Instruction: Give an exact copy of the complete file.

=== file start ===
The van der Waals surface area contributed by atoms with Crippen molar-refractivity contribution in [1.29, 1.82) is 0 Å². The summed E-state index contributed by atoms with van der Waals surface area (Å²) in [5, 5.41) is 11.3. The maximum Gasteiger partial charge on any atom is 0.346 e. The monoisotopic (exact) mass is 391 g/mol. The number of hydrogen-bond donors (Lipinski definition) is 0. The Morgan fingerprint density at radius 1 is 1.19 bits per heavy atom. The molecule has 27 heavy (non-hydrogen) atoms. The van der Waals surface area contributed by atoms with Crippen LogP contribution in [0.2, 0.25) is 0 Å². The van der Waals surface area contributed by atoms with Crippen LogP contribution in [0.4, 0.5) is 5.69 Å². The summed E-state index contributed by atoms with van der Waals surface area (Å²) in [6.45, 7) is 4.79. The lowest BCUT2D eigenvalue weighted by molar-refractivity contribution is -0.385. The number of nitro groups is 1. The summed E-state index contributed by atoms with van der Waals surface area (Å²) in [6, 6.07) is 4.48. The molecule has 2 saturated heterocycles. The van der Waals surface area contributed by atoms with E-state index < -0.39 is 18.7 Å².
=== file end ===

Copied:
The van der Waals surface area contributed by atoms with Crippen molar-refractivity contribution in [1.29, 1.82) is 0 Å². The summed E-state index contributed by atoms with van der Waals surface area (Å²) in [5, 5.41) is 11.3. The maximum Gasteiger partial charge on any atom is 0.346 e. The monoisotopic (exact) mass is 391 g/mol. The number of hydrogen-bond donors (Lipinski definition) is 0. The Morgan fingerprint density at radius 1 is 1.19 bits per heavy atom. The molecule has 27 heavy (non-hydrogen) atoms. The van der Waals surface area contributed by atoms with Crippen LogP contribution in [0.2, 0.25) is 0 Å². The van der Waals surface area contributed by atoms with Crippen LogP contribution in [0.4, 0.5) is 5.69 Å². The summed E-state index contributed by atoms with van der Waals surface area (Å²) in [6.45, 7) is 4.79. The lowest BCUT2D eigenvalue weighted by molar-refractivity contribution is -0.385. The number of nitro groups is 1. The summed E-state index contributed by atoms with van der Waals surface area (Å²) in [6, 6.07) is 4.48. The molecule has 2 saturated heterocycles. The van der Waals surface area contributed by atoms with E-state index < -0.39 is 18.7 Å².